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Greater trochanteric bursitis is an inflammation of a fluid-filled sac known as the bursa that covers the greater trochanter, the protuberance that juts out from the hip bone. It causes hip pain and stiffness, and may make it difficult for a patient to walk comfortably. Treatments usually involve resting to give the hip a chance to heal, and medications to reduce the inflammation. Patients may need surgery in extreme cases, but this is relatively unusual.
The bursa acts as a shock absorber and cushion for the joint. Many joints in the body including the elbow, knee, and shoulder also have a bursa. Fluid inside provides lubrication to allow the joint to move comfortably and protect it from jarring impacts. When inflammation occurs, the bursa swells, causing pain and discomfort. Tendons and other structures in the area may develop strain, and the soft tissue will become hot, tender, and swollen. Chronic inflammation can lead to permanent joint damage and it is important to thoroughly treat greater trochanteric bursitis.
People can develop greater trochanteric bursitis in a number of ways. A common cause is an injury, which may be the result of athletics, a fall, or strain while trying to move something or jump over an obstacle. Surgery can be a cause, as can chronic stress like bad posture. Patients will notice some pain and tenderness, and a doctor should be able to palpate the hip and feel a sore spot. The doctor may also request X-rays of the hip to check for any problems with the bone, such as bony outgrowths caused by chronic irritation.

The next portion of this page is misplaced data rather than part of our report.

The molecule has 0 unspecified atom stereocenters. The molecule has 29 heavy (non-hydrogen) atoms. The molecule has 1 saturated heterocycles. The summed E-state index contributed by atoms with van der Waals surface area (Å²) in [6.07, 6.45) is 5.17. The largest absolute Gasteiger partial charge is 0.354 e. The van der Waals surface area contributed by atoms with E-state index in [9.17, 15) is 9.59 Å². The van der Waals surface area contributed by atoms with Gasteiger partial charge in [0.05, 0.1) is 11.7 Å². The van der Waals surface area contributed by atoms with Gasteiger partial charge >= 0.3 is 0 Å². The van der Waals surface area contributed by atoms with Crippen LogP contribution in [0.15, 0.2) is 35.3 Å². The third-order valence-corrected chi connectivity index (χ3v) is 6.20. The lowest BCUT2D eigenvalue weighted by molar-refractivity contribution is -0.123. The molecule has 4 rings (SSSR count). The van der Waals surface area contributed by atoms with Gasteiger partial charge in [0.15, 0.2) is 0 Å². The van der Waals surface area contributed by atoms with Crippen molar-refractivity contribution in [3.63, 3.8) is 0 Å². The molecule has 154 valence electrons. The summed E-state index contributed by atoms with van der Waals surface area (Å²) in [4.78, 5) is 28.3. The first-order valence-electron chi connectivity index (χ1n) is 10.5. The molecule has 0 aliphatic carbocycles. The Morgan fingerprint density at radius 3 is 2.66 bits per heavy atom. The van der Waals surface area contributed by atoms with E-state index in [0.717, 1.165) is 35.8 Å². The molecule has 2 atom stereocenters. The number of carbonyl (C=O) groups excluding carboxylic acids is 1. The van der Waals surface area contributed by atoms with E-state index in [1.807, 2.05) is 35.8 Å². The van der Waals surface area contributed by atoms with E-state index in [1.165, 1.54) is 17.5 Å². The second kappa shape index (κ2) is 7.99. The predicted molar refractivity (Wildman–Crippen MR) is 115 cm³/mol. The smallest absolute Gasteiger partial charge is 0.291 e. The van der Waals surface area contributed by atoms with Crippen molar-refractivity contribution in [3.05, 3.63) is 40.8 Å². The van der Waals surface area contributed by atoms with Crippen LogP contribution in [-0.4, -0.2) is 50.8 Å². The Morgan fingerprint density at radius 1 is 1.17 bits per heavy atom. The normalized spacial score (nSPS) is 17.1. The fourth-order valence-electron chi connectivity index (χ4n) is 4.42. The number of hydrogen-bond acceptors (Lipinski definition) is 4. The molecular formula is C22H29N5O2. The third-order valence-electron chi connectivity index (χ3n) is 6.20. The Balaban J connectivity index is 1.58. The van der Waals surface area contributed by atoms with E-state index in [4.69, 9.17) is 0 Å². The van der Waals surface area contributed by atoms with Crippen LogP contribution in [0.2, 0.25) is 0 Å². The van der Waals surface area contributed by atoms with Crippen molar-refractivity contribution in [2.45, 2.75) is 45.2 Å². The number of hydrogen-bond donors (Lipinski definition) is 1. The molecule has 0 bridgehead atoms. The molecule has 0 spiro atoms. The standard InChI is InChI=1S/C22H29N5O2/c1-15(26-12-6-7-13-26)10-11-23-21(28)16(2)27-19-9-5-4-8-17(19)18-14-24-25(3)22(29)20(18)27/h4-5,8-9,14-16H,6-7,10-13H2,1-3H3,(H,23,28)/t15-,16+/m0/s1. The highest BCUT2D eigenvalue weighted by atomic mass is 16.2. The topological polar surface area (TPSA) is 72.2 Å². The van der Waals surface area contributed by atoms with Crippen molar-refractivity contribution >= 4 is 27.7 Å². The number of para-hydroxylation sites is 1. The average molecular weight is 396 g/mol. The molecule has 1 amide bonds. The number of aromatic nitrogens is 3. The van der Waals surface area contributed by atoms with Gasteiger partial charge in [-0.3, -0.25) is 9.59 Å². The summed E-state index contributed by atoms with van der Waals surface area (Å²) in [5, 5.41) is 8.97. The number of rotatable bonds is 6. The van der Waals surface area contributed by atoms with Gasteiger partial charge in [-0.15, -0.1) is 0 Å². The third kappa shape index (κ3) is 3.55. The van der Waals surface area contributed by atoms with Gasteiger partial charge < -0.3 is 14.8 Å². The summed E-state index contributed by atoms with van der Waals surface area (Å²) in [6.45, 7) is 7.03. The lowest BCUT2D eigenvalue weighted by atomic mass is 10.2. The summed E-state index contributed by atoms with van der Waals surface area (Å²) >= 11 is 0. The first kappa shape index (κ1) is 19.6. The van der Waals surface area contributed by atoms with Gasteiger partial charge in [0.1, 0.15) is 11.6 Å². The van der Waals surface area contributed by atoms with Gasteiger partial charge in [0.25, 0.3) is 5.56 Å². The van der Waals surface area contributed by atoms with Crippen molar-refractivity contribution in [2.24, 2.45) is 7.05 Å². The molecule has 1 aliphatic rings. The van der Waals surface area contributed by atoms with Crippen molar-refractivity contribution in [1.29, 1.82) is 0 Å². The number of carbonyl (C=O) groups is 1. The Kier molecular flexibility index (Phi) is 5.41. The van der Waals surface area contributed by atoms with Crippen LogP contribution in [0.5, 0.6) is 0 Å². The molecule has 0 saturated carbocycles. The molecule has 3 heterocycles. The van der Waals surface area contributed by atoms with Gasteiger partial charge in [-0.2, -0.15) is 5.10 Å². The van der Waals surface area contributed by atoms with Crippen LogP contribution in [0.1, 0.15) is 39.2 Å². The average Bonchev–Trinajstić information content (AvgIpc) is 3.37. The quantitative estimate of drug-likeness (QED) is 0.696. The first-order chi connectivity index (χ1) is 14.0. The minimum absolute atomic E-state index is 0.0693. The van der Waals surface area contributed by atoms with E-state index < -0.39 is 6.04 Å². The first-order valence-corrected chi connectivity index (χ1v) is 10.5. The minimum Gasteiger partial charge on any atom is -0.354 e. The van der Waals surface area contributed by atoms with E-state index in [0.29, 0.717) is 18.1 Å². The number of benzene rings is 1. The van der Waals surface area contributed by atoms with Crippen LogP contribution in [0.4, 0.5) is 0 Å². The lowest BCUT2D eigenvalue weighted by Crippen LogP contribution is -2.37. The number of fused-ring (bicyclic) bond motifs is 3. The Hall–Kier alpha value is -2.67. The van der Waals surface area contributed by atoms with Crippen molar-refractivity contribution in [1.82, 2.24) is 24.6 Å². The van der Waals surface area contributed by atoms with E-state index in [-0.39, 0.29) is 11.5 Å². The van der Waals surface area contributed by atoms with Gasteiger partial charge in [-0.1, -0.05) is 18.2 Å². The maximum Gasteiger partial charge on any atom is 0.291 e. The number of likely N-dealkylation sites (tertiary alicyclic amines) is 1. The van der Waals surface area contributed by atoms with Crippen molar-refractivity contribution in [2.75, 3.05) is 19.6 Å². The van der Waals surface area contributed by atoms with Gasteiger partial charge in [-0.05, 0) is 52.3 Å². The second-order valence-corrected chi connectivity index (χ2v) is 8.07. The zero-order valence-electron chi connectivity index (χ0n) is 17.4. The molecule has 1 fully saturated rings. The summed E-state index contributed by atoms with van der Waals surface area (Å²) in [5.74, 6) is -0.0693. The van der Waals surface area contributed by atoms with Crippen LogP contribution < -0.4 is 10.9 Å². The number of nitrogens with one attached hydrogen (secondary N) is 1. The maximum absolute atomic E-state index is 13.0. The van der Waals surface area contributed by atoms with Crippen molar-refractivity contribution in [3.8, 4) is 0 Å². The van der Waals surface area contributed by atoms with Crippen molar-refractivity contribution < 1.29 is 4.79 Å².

Rest to keep weight off the hip and allow the swelling to reduce is advisable. Patients may need to use crutches while their hips heal and can benefit from time in bed as well. Anti-inflammatory medications may be helpful, and in severe cases, a doctor may offer steroid injections directly into the hip to bring the swelling down quickly. Some patients also need analgesia to help them with the pain while they recover from greater trochanteric bursitis. Once the hip heals completely, physical therapy can be helpful for rebuilding strength in the joint and preventing future injuries.
If the greater trochanteric bursitis does not respond to treatment, a doctor may have to consider more aggressive and invasive measures. Sometimes, surgery is necessary, usually in cases where the patient's condition is related to an underlying medical problem, rather than being a standalone issue.
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